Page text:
• Summary
  • Team

Project B01

Principal Investigator: Prof. Dr. Christian Hertweck

Cryptic Mediators at the Bacterial-Fungal Interface: Mushroom Soft Rot Diseases as Infection Model

Bacteria-induced diseases of humans, animals and plants are the cause of great suffering and severe losses in agriculture. Yet, chemical mediators of virulence have remained elusive in many cases. Common reasons for this lack of knowledge are that biosynthesis genes for secondary metabolites are often down-regulated under standardized cultivation conditions, and that in the pathobiological context only minute amounts of the virulence factors are produced. Furthermore, the infection process can be strongly biased by the host's microbial flora. In this project, we will explore bacteria-induced mushroom diseases as a general model for infection processes. We will study the impact of host-associated microbial communities on the host colonization by pathogens.

Specifically, the study system involves a cultured mushroom (Agaricus bisporus), which serves as host for bacterial pathogens and helper bacteria. We aim at monitoring the chemical mediators involved in the infection process by a combination of imaging mass spectrometry and deduction of chemical structures from genetic information (genome mining). Furthermore, in cases where the gene expression is triggered by the host-pathogen interaction, we will study the mechanisms that trigger the biosynthesis of the secondary metabolites. On a higher level of complexity, we will investigate the modulation (synergistic/antagonistic) of bacterial pathogenicity in natural and artificial biosystems. These consortia are composed of a mushroom host, the bacterial pathogen, and an antagonistic (helper) bacterium, which is capable of detoxification. In close collaboration within the CRC we will also study the effect of the bacterial signals on fungal (mushroom) hosts, the global changes in the bacterial transcriptome and proteome, and explore the role of biofilm formation in the interaction of bacteria and fungi.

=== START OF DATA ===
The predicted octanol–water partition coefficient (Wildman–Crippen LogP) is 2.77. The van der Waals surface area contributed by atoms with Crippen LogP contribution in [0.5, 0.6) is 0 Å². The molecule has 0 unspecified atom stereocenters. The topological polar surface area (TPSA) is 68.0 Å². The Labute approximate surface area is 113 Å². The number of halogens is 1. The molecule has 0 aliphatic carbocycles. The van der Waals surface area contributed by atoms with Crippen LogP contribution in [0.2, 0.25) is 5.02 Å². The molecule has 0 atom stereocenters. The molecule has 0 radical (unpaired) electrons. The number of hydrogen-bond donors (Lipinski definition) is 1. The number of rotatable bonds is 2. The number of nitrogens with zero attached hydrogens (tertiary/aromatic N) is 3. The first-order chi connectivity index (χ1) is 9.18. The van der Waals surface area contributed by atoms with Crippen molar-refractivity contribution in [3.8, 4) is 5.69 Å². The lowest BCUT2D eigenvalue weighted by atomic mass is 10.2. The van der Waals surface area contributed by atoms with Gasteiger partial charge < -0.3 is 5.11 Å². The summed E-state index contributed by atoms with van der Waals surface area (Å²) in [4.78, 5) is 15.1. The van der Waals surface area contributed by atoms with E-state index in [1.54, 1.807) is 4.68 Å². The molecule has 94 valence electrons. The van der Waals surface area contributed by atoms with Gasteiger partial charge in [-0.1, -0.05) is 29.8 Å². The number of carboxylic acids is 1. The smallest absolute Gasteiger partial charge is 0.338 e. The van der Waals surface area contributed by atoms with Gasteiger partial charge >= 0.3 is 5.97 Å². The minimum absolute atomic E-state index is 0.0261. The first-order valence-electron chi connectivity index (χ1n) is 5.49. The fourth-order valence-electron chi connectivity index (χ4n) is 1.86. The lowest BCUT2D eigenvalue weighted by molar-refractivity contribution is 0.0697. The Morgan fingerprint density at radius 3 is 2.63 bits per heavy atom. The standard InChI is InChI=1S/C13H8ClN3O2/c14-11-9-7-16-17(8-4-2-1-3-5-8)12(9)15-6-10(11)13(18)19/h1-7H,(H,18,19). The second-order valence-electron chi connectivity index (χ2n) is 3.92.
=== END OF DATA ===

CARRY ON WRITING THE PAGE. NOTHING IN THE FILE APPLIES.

Pathogenic and antagonistic interactions of mushroom soft rot bacteria, protective helper bacteria and cultured mushrooms.

We expect to gain first insights into complex regulatory mechanisms in infection processes and to elucidate the chemical mediators that modulate the composition of the association. It should be highlighted that due to the complexity of the system and the broad range of methods and expertise required for the analyses, the project can only be brought to fruition in close collaboration within the CRC. Beyond providing insights into the molecular basis of mushroom diseases, which cause devastating losses in mushroom farms, we expect to learn general principles of multipartner interactions in infection processes in a much broader context. Last but not least, from a translational point of view the chemical mediators employed by the fungal pathogens and the antagonistic bacteria may be employed as antibiotics or biocontrol agents in medicine and agriculture, respectively.



Team B01

Prof. Dr. Christian Hertweck

Chair for Natural Product Chemistry, Friedrich Schiller University Jena and  Department for Biomolecular Chemistry

Leibniz Institute for Natural Product Research and Infection Biology – Hans-Knöll-Institute


Sarah Niehs

Department for Biomolecular Chemistry

Leibniz Institute for Natural Product Research and Infection Biology – Hans-Knöll-Institute